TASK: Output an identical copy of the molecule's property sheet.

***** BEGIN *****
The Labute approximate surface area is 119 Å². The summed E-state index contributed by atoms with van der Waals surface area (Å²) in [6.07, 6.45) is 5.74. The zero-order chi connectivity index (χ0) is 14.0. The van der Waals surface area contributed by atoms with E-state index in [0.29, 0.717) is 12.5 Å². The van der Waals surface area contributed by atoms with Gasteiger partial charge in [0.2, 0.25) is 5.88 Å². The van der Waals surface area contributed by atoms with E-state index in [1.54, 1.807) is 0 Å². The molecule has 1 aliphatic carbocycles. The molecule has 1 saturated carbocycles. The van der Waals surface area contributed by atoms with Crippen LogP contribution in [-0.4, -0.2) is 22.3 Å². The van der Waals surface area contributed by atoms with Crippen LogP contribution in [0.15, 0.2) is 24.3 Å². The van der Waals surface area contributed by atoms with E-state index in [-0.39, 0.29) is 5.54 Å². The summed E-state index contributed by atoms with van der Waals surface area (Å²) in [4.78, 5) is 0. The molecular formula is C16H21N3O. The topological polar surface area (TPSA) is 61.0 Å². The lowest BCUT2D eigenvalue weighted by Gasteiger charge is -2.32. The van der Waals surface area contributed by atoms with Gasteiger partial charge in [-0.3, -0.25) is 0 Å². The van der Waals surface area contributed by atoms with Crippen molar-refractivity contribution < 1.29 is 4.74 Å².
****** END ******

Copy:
The Labute approximate surface area is 119 Å². The summed E-state index contributed by atoms with van der Waals surface area (Å²) in [6.07, 6.45) is 5.74. The zero-order chi connectivity index (χ0) is 14.0. The van der Waals surface area contributed by atoms with E-state index in [0.29, 0.717) is 12.5 Å². The van der Waals surface area contributed by atoms with Gasteiger partial charge in [0.2, 0.25) is 5.88 Å². The van der Waals surface area contributed by atoms with E-state index in [1.54, 1.807) is 0 Å². The molecule has 1 aliphatic carbocycles. The molecule has 1 saturated carbocycles. The van der Waals surface area contributed by atoms with Crippen LogP contribution in [-0.4, -0.2) is 22.3 Å². The van der Waals surface area contributed by atoms with Crippen LogP contribution in [0.15, 0.2) is 24.3 Å². The van der Waals surface area contributed by atoms with E-state index in [-0.39, 0.29) is 5.54 Å². The summed E-state index contributed by atoms with van der Waals surface area (Å²) in [4.78, 5) is 0. The molecular formula is C16H21N3O. The topological polar surface area (TPSA) is 61.0 Å². The lowest BCUT2D eigenvalue weighted by Gasteiger charge is -2.32. The van der Waals surface area contributed by atoms with Gasteiger partial charge in [-0.3, -0.25) is 0 Å². The van der Waals surface area contributed by atoms with Crippen molar-refractivity contribution < 1.29 is 4.74 Å².